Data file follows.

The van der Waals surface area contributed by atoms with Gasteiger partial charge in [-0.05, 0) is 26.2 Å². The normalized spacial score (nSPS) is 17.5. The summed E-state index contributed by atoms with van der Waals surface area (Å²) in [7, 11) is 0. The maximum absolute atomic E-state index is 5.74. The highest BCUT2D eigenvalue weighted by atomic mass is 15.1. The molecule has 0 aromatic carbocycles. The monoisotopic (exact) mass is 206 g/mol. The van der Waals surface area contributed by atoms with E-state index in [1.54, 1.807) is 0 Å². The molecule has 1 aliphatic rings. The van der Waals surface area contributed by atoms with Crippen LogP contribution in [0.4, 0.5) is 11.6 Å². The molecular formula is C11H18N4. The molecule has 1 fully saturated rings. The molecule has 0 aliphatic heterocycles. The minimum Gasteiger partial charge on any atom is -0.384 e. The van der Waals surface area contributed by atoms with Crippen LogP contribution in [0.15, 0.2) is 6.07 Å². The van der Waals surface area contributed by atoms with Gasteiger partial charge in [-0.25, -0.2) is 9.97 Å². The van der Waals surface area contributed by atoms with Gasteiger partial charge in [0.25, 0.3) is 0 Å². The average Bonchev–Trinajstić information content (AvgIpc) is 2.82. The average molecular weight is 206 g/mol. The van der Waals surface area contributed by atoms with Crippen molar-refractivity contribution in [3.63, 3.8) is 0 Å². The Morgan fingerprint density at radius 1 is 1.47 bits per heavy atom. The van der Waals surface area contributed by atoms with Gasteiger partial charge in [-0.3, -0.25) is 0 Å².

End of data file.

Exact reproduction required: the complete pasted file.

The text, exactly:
The van der Waals surface area contributed by atoms with Gasteiger partial charge in [-0.05, 0) is 26.2 Å². The normalized spacial score (nSPS) is 17.5. The summed E-state index contributed by atoms with van der Waals surface area (Å²) in [7, 11) is 0. The maximum absolute atomic E-state index is 5.74. The highest BCUT2D eigenvalue weighted by atomic mass is 15.1. The molecule has 0 aromatic carbocycles. The monoisotopic (exact) mass is 206 g/mol. The van der Waals surface area contributed by atoms with E-state index in [1.54, 1.807) is 0 Å². The molecule has 1 aliphatic rings. The van der Waals surface area contributed by atoms with Crippen LogP contribution in [0.4, 0.5) is 11.6 Å². The molecular formula is C11H18N4. The molecule has 1 fully saturated rings. The molecule has 0 aliphatic heterocycles. The minimum Gasteiger partial charge on any atom is -0.384 e. The van der Waals surface area contributed by atoms with Crippen LogP contribution in [0.15, 0.2) is 6.07 Å². The van der Waals surface area contributed by atoms with Gasteiger partial charge in [-0.25, -0.2) is 9.97 Å². The van der Waals surface area contributed by atoms with Gasteiger partial charge in [0.25, 0.3) is 0 Å². The average Bonchev–Trinajstić information content (AvgIpc) is 2.82. The average molecular weight is 206 g/mol. The van der Waals surface area contributed by atoms with Crippen molar-refractivity contribution in [3.63, 3.8) is 0 Å². The Morgan fingerprint density at radius 1 is 1.47 bits per heavy atom. The van der Waals surface area contributed by atoms with Gasteiger partial charge in [-0.3, -0.25) is 0 Å².